A fundamental issue in regenerative medicine is whether there exist endogenous regulatory mechanisms that limit the speed and efficiency of the repair process. We report the existence of a maturation checkpoint during muscle regeneration which pauses myofibers at a neonatal stage. This checkpoint is regulated by the mitochondrial protein mitofusin 2 (Mfn2), whose expression is activated in response to muscle injury. Mfn2 is required for growth and maturation of regenerating myofibers; in the absence of Mfn2, new myofibers arrested at a neonatal stage, characterized by centrally nucleated myofibers and loss of H3K27me3 repressive marks at the neonatal myosin heavy chain gene. A similar arrest at the neonatal stage was observed in infantile cases of human centronuclear myopathy. Mechanistically, Mfn2 upregulation suppressed expression of Hypoxia-induced Factor 1α (Hif1α), which is induced in the setting of muscle damage. Sustained Hif1α signaling blocked maturation of new myofibers at the neonatal-to-adult fate transition, revealing the existence of a checkpoint that delays muscle regeneration. Correspondingly, inhibition of Hif1α allowed myofibers to bypass the checkpoint, thereby accelerating the repair process. We conclude that skeletal muscle contains a regenerative checkpoint which regulates the speed of myofiber maturation in response to Mitofusin 2 and Hif1α activity.
Xun Wang, Yuemeng Jia, Jiawei Zhao, Nicholas P. Lesner, Cameron J. Menezes, Spencer D. Shelton, Siva Sai Krishna Venigalla, Jian Xu, Chunyu Cai, Prashant Mishra
Skeletal muscle fibers contain hundreds of nuclei, which increase the overall transcriptional activity of the tissue and perform specialized functions. Multinucleation occurs through myoblast fusion, mediated by the muscle fusogens Myomaker (MYMK) and Myomixer (MYMX). We describe a human pedigree harboring a recessive truncating variant of the MYMX gene that eliminates an evolutionarily conserved extracellular hydrophobic domain of MYMX, thereby impairing fusogenic activity. Homozygosity of this human variant resulted in a spectrum of abnormalities that mimicked the clinical presentation of Carey-Fineman-Ziter syndrome (CFZS), caused by hypomorphic MYMK variants. Myoblasts generated from patient-derived induced pluripotent stem cells displayed defective fusion, and mice bearing the human MYMX variant died perinatally due to muscle abnormalities. In vitro assays showed that the human MYMX variant conferred minimal cell-cell fusogenicity, which could be restored with CRISPR/Cas9–mediated base editing, thus providing therapeutic potential for this disorder. Our findings identify MYMX as a recessive, monogenic human disease gene involved in CFZS, and provide new insights into the contribution of myoblast fusion to neuromuscular diseases.
Andres Ramirez-Martinez, Yichi Zhang, Marie-Jose van den Boogaard, John R. McAnally, Cristina Rodriguez-Caycedo, Andreas C. Chai, Francesco Chemello, Maarten P.G. Massink, Inge Cuppen, Martin G. Elferink, Robert J.J. van Es, Nard G. Janssen, Linda P.A.M. Walraven-van Oijen, Ning Liu, Rhonda Bassel-Duby, Richard H. van Jaarsveld, Eric N. Olson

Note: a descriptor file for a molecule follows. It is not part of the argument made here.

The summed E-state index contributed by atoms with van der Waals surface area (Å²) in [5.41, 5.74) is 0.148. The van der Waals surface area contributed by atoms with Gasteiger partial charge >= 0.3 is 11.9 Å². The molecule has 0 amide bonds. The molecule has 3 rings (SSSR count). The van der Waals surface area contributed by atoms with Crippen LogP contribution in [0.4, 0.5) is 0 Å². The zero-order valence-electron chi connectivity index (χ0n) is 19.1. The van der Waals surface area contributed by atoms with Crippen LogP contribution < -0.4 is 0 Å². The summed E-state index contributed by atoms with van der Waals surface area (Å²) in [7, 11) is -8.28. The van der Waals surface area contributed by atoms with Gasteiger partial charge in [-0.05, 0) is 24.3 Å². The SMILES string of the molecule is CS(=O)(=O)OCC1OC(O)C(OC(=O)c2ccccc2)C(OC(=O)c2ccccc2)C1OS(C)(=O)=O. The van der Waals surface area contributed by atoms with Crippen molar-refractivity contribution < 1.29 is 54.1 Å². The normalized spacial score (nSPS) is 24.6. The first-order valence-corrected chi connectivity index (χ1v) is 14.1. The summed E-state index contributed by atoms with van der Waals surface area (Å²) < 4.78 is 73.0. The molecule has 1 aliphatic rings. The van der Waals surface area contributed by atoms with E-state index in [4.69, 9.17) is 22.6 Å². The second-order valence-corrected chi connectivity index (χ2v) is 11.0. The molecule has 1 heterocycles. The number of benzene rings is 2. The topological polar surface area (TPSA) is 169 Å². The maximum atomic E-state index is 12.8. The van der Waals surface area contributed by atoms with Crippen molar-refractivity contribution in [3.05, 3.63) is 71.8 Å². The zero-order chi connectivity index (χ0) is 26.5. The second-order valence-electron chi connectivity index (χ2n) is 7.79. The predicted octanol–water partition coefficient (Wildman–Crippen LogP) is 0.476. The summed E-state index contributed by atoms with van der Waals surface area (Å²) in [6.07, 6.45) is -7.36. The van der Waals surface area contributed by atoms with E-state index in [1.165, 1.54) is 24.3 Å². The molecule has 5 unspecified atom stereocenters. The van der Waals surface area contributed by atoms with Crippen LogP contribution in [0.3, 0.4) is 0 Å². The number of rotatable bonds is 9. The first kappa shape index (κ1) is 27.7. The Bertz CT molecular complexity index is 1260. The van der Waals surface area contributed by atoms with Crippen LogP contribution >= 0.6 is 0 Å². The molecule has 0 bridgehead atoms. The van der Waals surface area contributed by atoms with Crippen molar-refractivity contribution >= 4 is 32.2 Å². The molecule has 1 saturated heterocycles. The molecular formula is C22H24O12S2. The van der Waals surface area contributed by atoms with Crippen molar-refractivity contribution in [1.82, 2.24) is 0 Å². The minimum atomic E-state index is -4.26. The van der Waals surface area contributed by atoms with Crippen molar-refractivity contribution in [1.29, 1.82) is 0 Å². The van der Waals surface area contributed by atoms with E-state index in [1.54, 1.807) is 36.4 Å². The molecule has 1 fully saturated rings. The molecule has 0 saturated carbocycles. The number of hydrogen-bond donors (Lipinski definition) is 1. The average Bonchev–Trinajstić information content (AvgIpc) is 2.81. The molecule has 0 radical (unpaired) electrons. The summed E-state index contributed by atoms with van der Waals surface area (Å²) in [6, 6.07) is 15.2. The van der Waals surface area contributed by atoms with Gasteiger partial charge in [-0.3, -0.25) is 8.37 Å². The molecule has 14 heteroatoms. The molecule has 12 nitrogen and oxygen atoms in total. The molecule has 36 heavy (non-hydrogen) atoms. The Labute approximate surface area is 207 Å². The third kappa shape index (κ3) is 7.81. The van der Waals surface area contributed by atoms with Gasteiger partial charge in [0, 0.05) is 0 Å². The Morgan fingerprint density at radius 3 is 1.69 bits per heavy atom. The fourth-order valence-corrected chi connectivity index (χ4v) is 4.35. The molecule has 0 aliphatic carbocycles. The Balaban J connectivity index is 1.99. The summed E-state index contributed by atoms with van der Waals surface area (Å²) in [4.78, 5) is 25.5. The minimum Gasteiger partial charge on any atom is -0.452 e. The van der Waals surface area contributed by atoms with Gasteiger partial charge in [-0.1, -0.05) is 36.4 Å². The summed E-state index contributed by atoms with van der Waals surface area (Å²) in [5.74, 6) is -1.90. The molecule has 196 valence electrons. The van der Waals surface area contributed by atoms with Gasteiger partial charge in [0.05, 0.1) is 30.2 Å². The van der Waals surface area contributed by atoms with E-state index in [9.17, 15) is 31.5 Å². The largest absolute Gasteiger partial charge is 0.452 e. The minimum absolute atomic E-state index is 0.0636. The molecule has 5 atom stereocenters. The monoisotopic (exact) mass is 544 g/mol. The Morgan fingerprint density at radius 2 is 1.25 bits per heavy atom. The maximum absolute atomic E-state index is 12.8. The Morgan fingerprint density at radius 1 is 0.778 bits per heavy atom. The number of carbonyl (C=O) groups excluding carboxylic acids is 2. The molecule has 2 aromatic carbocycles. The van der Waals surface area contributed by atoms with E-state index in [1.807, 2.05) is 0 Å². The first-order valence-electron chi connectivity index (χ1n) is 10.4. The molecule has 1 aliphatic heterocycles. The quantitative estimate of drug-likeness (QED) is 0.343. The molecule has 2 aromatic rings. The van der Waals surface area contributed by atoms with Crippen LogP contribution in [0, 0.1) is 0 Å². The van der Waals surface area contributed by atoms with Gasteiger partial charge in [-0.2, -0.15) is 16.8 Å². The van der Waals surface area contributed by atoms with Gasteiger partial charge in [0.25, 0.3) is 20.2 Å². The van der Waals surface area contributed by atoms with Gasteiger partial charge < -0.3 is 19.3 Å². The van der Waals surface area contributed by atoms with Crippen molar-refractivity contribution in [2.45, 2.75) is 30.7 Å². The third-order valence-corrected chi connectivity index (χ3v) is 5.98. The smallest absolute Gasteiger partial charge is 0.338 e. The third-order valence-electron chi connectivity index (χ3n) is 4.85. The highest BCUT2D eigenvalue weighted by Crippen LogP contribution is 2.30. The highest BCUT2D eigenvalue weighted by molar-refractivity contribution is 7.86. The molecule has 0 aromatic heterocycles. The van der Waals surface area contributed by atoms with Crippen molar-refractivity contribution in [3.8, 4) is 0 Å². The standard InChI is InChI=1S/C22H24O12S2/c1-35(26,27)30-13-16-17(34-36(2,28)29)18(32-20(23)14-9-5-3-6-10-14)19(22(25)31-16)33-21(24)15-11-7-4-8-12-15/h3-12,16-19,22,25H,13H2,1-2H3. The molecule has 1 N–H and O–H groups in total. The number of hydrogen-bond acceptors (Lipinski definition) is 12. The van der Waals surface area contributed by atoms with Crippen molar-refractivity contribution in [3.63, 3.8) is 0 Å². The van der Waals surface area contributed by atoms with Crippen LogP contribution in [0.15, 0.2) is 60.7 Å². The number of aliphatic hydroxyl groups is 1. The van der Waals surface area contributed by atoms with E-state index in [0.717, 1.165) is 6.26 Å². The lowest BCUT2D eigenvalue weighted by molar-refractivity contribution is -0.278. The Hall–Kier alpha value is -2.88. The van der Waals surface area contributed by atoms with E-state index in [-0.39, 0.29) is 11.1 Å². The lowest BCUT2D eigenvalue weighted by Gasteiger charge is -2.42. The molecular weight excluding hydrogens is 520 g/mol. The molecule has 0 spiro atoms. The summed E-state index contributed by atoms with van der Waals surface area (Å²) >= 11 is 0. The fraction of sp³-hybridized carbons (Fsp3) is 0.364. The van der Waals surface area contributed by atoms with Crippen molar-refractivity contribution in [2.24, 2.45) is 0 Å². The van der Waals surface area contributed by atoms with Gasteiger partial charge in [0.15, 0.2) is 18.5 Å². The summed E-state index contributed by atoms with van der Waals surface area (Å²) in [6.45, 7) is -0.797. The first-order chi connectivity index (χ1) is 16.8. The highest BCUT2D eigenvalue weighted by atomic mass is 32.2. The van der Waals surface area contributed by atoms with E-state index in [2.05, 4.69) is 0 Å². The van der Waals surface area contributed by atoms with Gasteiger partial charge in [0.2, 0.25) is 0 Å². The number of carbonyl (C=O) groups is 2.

BACKGROUND. Myotonic dystrophy type 1 (DM1) is a complex life-limiting neuromuscular disorder characterized by severe skeletal muscle atrophy, weakness, and cardio-respiratory defects. Exercised DM1 mice exhibit numerous physiological benefits that are underpinned by reduced CUG foci and improved alternative splicing. However, the efficacy of physical activity in patients is unknown. METHODS. Eleven genetically diagnosed DM1 patients were recruited to examine the extent to which 12-weeks of cycling can recuperate clinical, and physiological metrics. Furthermore, we studied the underlying molecular mechanisms through which exercise elicits benefits in skeletal muscle of DM1 patients. RESULTS. DM1 was associated with impaired muscle function, fitness, and lung capacity. Cycling evoked several clinical, physical, and metabolic advantages in DM1 patients. We highlight that exercise-induced molecular and cellular alterations in patients do not conform with previously published data in murine models and propose a significant role of mitochondrial function in DM1 pathology. Lastly, we discovered a subset of small nucleolar RNAs (snoRNAs) that correlated to indicators of disease severity. CONCLUSION. With no available cures, our data supports the efficacy of exercise as a primary intervention to partially mitigate the clinical progression of DM1. Additionally, we provide evidence for the involvement of snoRNAs and other noncoding RNAs in DM1 pathophysiology. TRIAL REGISTRATION. This trial was approved by the HiREB committee (#7901) and registered under ClinicalTrials.gov (NCT04187482). FUNDING. This work was primarily supported by Neil and Leanne Petroff. This study was also supported by a Canadian Institutes of Health Research Foundation Grant to MAT (#143325).
Andrew I. Mikhail, Peter L. Nagy, Katherine Manta, Nicholas Rouse, Alexander Manta, Sean Y. Ng, Michael F. Nagy, Paul Smith, Jian-Qiang Lu, Joshua P. Nederveen, Vladimir Ljubicic, Mark A. Tarnopolsky
Whereas immobility is a common cause of muscle atrophy, the mechanism underlying this causality is unclear. We here show that KLF15 and IL-6 are up-regulated in skeletal muscle of limb-immobilized mice and that mice with KLF15 deficiency in skeletal muscle or with systemic IL-6 deficiency are protected from immobility-induced muscle atrophy. A newly developed Ca2+ bioimaging revealed that the Ca2+ concentration ([Ca2+]i) of skeletal muscle is reduced to below the basal level by immobilization, which is associated with the down-regulation of Piezo1. Acute disruption of Piezo1 in skeletal muscle induced Klf15 and Il6 expression as well as muscle atrophy, which was prevented by antibodies to IL-6. A role for the Piezo1/KLF15/IL-6 axis in immobility-induced muscle atrophy was validated by human samples. Our results thus uncover a paradigm for Ca2+ signaling in that a decrease in [Ca2+]i from the basal level triggers a defined biological event.
Yu Hirata, Kazuhiro Nomura, Daisuke Kato, Yoshihisa Tachibana, Takahiro Niikura, Kana Uchiyama, Tetsuya Hosooka, Tomoaki Fukui, Keisuke Oe, Ryosuke Kuroda, Yuji Hara, Takahiro Adachi, Koji Shibasaki, Hiroaki Wake, Wataru Ogawa